However, estimates of α obtained from hominids are low, even when based on methods that attempt to model for slightly deleterious mutations [20],[22], whereas estimates from Drosophila are high [22]. It is possible that this observation is a consequence of differences in effective population size (Ne). Drosophila melanogaster is estimated to have an Ne of 1–2 million, whereas hominids seem to have an unusually low recent Ne [23]. In D. miranda, which is estimated to have a lower Ne than D. melanogaster, Ne is probably still an order of magnitude larger than that for hominids, and a high estimate of α was observed [13]. The proportion of adaptive substitutions is expected to depend on Ne for two reasons. Firstly, a higher proportion of both advantageous and deleterious mutations are expected to be effectively neutral in species with low Ne, because selection for/against slightly advantageous/deleterious mutations becomes less effective (see [24]). In such species, a higher proportion of slightly deleterious mutations, and conversely, a smaller proportion of slightly advantageous mutations, are expected to contribute to divergence. Secondly, if the rate of adaptation is limited by the supply of mutations, then species with low Ne will adapt more slowly simply because they have to wait longer for each new advantageous mutation to appear in the population.

Currently there are no estimates for rates of adaptive evolution of protein-coding genes in mammals other than hominids, particularly for species with higher Ne. M. m. castaneus populations from NW India, a region believed to be part of the ancestral range of the house mouse sub-species complex [25], have silent-site diversity for the X-chromosome of the order of 1% [26]. When combined with an estimate of the per nucleotide mutation rate per generation for murids [27], this level of diversity suggests that M. m. castaneus Ne is two orders of magnitude higher than recent Ne of hominids, and comparable to Ne typically seen in Drosophila. We hypothesised that the murid protein-coding genes would therefore show pervasive natural selection, whereas its impact is much reduced in hominid orthologs. We tested the hypothesis by estimating α from protein-coding genes of murid rodents by comparing nucleotide polymorphism data of M. m. castaneus sampled from the NW Indian population with nucleotide divergence to M. famulus and the rat.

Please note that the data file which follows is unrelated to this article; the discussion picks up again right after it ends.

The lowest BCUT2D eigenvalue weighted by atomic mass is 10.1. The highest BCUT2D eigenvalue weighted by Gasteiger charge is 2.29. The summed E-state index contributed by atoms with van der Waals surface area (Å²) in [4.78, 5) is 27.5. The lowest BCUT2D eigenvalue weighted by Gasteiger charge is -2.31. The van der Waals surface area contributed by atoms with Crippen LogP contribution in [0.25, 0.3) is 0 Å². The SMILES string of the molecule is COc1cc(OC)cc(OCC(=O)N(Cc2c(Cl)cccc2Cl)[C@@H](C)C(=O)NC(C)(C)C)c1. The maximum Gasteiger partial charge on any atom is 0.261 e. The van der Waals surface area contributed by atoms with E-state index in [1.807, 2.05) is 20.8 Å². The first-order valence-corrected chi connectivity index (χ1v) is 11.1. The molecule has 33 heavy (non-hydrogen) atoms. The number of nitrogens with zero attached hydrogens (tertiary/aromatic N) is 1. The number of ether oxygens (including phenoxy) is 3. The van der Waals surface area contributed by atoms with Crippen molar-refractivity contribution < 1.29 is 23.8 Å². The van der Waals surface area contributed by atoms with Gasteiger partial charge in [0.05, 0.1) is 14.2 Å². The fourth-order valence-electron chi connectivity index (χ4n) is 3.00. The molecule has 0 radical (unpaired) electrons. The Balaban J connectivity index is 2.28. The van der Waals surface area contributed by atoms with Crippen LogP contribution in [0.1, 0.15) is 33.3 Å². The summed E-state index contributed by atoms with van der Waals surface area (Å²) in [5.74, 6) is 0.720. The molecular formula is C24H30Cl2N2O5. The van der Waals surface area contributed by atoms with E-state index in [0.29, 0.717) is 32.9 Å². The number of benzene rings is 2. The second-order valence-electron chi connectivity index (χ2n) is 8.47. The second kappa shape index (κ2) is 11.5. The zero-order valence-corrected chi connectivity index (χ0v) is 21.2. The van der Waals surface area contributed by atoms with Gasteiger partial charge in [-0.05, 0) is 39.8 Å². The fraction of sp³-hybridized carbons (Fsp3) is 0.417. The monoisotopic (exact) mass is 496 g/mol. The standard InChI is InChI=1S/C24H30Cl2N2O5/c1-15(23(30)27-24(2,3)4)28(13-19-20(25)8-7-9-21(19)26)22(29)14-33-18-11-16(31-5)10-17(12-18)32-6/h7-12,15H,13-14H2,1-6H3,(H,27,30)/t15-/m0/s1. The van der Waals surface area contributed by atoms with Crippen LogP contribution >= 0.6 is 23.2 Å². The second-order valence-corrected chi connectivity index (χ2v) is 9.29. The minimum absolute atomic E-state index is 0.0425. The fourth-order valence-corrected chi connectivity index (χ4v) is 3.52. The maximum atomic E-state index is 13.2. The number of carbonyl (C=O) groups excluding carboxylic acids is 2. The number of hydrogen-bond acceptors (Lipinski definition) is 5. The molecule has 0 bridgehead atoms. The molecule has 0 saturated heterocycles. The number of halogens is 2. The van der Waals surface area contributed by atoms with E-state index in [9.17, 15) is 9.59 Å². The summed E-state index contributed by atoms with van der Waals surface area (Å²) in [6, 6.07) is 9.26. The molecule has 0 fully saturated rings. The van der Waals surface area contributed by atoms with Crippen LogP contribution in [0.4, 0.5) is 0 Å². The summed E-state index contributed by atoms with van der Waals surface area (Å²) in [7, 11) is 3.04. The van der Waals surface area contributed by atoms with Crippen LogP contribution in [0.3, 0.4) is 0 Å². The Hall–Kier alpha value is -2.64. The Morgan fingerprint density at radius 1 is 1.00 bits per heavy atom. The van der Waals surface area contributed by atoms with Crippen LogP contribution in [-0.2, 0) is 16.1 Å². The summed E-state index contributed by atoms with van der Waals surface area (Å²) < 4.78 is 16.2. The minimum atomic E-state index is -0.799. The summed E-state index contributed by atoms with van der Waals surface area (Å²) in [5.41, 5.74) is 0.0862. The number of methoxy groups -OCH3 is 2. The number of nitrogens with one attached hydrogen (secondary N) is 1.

To infer levels of negative and positive selection in murid protein-coding genes, we analysed nucleotide diversity within a sample of 15 wild, unrelated M. m. castaneus from the NW Indian population together with the nucleotide divergence between M. m. castaneus and either M. famulus or the rat. We sequenced amplicons from a sample of 77 autosomal loci that are part of the Environmental Genome Project (EGP) [28] (details of the genes sequenced are presented in Table S1). These loci are not a random sample, since they are associated with human genetic diseases whose susceptibility is influenced by environmental challenge. However, they show low rates of adaptive amino acid substitution that are typical of hominids [17][20]. Summary statistics concerning nucleotide diversity at intronic, 4-fold degenerate, 2-fold degenerate and 0-fold degenerate sites are shown in Table 1 and Table S2 and the allele frequency distributions (or site frequency spectra, SFS) are plotted in Figure 1. As expected, zero-fold degenerate sites have the lowest nucleotide diversity, lowest divergence, the most negatively skewed SFS, and the most negative estimate of Tajima's D, a statistic related to the skew in the distribution of allele frequencies [29]. This is consistent with purifying selection keeping most amino acid mutations at low frequencies and reducing the number of fixations. Nucleotide diversity is higher for synonymous than intronic sites, as is Tajima's D. Together with a slightly higher synonymous than intronic divergence between M. m. castaneus and M. famulus (Table 1), this suggests somewhat weaker purifying selection acting on synonymous than intronic sites in murids, and that synonymous sites are likely to be the most appropriate neutral reference.